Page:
Problems & Puzzles: Puzzles

Puzzle 52.- Sum of K consecutive primes equal to the sum of their reversible ones.

Let’s define pi as the reverse of Pi, being both prime numbers, such that pi ? Pi (this last condition prohibits Pi to be a palindrome). Some couples (Pi, pi’) are : (13, 31), (17,71), (113, 311), (157, 751), etcetera.

Now let’s ask for those consecutive primes P1, P2, … ,,Pk such that :

P1 + P2 + … + Pk = N =  p1 + p2 + … + pk for k=>2

(Of course, p1 + p2 + … + pk not necessarily are consecutive primes)

For K=2, the smallest two examples are :

32213 + 32233 = 64446 = 31223 + 33223

36353 + 36373 = 72726 = 35363 + 37363

But I haven’t found any example for K=3.

Maybe you can find the least case for some K=>3, or show a reason why these sequences can not exist.

Jud McCranie has obtained (5/5/99) other 29 solutions for the case K=2, for primes < 2^32, and no one solution for K=>3.This is his largest example for K=2:

3738668363 + 3738668383 = 7477336746 = 3638668373 + 3838668373

***

Felice Russo wrote (10-11/05/99) "I didn't find any solution for k=4 and p<10^8...also for k=5 and p<10^8  I didn't find any solution. My feeling is that for k>2 there isn't any solution. But how to prove this...?"

***

J. C. Rosa found the next solution for k=2:

`7326556207+7326556267=14653112474=7026556237+7626556237`

And one more again the 20/11/01:

Looking at the first and/or last digits of the sums P1+P2 and p1+p2 starting from the first and /or last digits of P1 and P2, I got the following result :

The equality P1+P2=p1+p2 implies: P2=P1+20*d , d is an integer not equal at 5;50;500;...Thus P2=P1+20,40,60,80,120,140,....

Using this result I have found to-day a next solution for k=2: 7736776367+7736776387=15473552754=7636776377+7836776377

***

Later (Aug. / 2003) Rosa wrote again:

I have found the second and the third solution of this kind where the sum is a palindromic number :

132040201 + 132040261 = 264080462 = 162040231 + 102040231

31002320003 + 31002320023 = 62004640026 = 32002320013 + 30002320013

Now I am searching for the fourth solution....(12 digits)

...

Here are the 4 th ,the 5 th , the 6 th and the 7 th solution where the sum is a palindromic number :

1134202024301 + 1134202024321 = 2268404048622 = 1234202024311 + 1034202024311

3400334330033 + 3400334330053 = 6800668660086 = 3500334330043 + 3300334330043

3414420244133 + 3414420244153 = 6828840488286 = 3514420244143 + 3314420244143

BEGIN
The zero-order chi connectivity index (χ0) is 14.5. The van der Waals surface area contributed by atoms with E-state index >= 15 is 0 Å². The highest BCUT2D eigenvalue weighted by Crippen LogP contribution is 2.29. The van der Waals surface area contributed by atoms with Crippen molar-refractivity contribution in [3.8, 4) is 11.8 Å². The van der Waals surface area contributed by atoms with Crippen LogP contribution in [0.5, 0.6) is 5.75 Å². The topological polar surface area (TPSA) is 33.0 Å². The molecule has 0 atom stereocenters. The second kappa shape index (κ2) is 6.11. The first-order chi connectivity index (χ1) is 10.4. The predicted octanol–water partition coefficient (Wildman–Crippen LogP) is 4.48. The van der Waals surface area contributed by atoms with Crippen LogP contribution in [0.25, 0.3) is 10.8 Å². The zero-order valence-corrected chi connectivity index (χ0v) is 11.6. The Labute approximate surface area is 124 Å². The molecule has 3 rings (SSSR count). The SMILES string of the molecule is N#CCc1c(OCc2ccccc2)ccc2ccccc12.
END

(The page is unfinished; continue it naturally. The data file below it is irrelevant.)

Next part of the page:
34410133101413 + 34410133101473 = 68820266202886 = 37410133101443 + 31410133101443

...

I have found 15 new solutions where the sum is palindromic (that is to say :from the 8-th to 22-th).

Here is the 8-th :

114422212224401+114422212224421 = 228844424448822 =124422212224411+104422212224411

and the 22-th:

343110030011303+343110030011383 = 686220060022686 =383110030011343+303110030011343

(No other solution up to 10^15). Now , I stop the search.....but maybe a new challenge: Find a semi-titanic solution .

***

J. C. Rosa also sent (22 August, 2003) some solutions for k=3:

For k=3 and up to 10^11, I have only found two solutions :

33799199711+33799199741+33799199747 =101397599199 =74799199733+14799199733+11799199733

35285258231+35285258237+35285258291 = 105855774759 =19285258253+73285258253+13285258253

But maybe there are others solutions because I have not tested all possibilities up to 10^11....Now I stop the search my PC being really too slow...

But the most surprising thing is that four days before J. K. Andersen sent one solution for k=3 and two k=4, but remained unpublished by personal mine reasons and then unknown to J. C. Rosa. This is what Andersen wrote (18 August 2003):

Some solutions can be found with certain patterns.

For K=3, let A be any palindrome and consider the concatenations 14A01, 14A31, 14A91. Since 4+4+4 = 0+3+9, these 3 numbers have the same sum as their reversals. If the 3 numbers are consecutive primes and the reversals are also primes then it is a solution. One such solution is for A=0040831941491380400, giving consecutive reversible primes 14004083194149138040001 + 0, 30, 90

A possible pattern for K=4 is palindrome A in 13A11, 13A21, 13A41, 13A51. This requires 8 simultaneous primes of which 4 must be consecutive. Two solutions are: 13289766156665166798211 + 0, 10, 30, 40 and 13715818054445081851711 + 0, 10, 30, 40

The above are unlikely to be the least solutions for K=3 and K=4.

***

Then - regarding the J. C. Rosa aim- I asked immediately to Andersen for titanic or semi-titanic solutions for k=2. This is what he responded:

K=2 with my approach requires 4 simultaneous primes including the 2 reversals. The complexity at n digits is O(n^6). Titanic seems too hard. Semi-titanic is also hard, considering there is no apparent way to sieve without resorting to individual trial factoring (August 19) ...A pattern for K=2 is palindrome A in 11A01 and 11A21. A 301-digit solution: 11*10^299 + 1570220307030220751*10^141 + 01, 21. The prp solution was found with use of Michael Scott's Miracl bigint library. It was proved with Marcel Martin's Primo. No digits above 4 in A would give a palindromic sum. (August 23)

So the road has been opened, in order to get a titanic solution...

***

Giovanni Resta wrote (Nov. 2004)

I can confirm that the smallest solutions with K=3 are the two solutions reported by J. C. Rosa

The next two smaller solutions for K=3 are
769681186933 + 769681186969 + 769681186999 =
339681186967 + 969681186967 + 999681186967
956654456599 + 956654456629 + 956654456749 =
995654456659 + 926654456659 + 947654456659

while the 3 smallest solutions for K=4 are

775878563 + 775878569 + 775878577 + 775878599 = = 365878577 + 965878577 + 775878577 + 995878577

74858485829 + 74858485847 + 74858485853 + 74858485859 = = 92858485847 + 74858485847 + 35858485847 + 95858485847

744509905409 + 744509905439 + 744509905441 + 744509905499 = = 904509905447 + 934509905447 + 144509905447 + 994509905447

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